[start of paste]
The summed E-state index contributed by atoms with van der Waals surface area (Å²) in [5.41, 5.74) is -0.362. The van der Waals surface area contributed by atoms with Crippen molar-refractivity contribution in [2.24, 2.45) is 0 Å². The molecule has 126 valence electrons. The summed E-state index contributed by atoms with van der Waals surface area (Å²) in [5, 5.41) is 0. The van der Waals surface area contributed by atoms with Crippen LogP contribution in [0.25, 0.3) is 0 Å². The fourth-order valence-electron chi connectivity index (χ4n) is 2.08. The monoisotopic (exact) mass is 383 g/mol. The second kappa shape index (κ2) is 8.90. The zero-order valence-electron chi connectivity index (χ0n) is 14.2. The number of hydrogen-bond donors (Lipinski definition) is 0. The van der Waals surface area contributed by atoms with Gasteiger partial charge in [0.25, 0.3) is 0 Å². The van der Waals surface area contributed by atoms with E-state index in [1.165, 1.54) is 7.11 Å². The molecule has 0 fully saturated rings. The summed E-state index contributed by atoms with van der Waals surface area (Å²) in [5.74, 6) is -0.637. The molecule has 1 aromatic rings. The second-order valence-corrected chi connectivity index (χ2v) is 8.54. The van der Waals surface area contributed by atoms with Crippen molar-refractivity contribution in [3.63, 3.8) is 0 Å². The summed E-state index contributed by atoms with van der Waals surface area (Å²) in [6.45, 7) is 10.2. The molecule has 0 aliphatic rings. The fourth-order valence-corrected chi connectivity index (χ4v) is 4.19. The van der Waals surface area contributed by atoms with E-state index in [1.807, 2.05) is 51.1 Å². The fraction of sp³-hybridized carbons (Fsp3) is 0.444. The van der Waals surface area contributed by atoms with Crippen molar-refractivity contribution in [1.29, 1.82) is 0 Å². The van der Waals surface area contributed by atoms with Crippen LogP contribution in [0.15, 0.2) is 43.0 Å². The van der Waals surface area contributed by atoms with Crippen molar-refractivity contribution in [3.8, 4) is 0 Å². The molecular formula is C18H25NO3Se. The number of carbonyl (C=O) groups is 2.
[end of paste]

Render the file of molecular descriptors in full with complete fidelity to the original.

The summed E-state index contributed by atoms with van der Waals surface area (Å²) in [5.41, 5.74) is -0.362. The van der Waals surface area contributed by atoms with Crippen molar-refractivity contribution in [2.24, 2.45) is 0 Å². The molecule has 126 valence electrons. The summed E-state index contributed by atoms with van der Waals surface area (Å²) in [5, 5.41) is 0. The van der Waals surface area contributed by atoms with Crippen LogP contribution in [0.25, 0.3) is 0 Å². The fourth-order valence-electron chi connectivity index (χ4n) is 2.08. The monoisotopic (exact) mass is 383 g/mol. The second kappa shape index (κ2) is 8.90. The zero-order valence-electron chi connectivity index (χ0n) is 14.2. The number of hydrogen-bond donors (Lipinski definition) is 0. The van der Waals surface area contributed by atoms with Gasteiger partial charge in [0.25, 0.3) is 0 Å². The van der Waals surface area contributed by atoms with E-state index in [1.165, 1.54) is 7.11 Å². The molecule has 0 fully saturated rings. The summed E-state index contributed by atoms with van der Waals surface area (Å²) in [5.74, 6) is -0.637. The molecule has 1 aromatic rings. The second-order valence-corrected chi connectivity index (χ2v) is 8.54. The van der Waals surface area contributed by atoms with Crippen molar-refractivity contribution in [3.63, 3.8) is 0 Å². The summed E-state index contributed by atoms with van der Waals surface area (Å²) in [6.45, 7) is 10.2. The molecule has 0 aliphatic rings. The fourth-order valence-corrected chi connectivity index (χ4v) is 4.19. The van der Waals surface area contributed by atoms with E-state index in [1.807, 2.05) is 51.1 Å². The fraction of sp³-hybridized carbons (Fsp3) is 0.444. The van der Waals surface area contributed by atoms with Crippen molar-refractivity contribution in [1.29, 1.82) is 0 Å². The van der Waals surface area contributed by atoms with Crippen LogP contribution in [0.15, 0.2) is 43.0 Å². The van der Waals surface area contributed by atoms with Crippen molar-refractivity contribution in [3.8, 4) is 0 Å². The molecular formula is C18H25NO3Se. The number of carbonyl (C=O) groups is 2.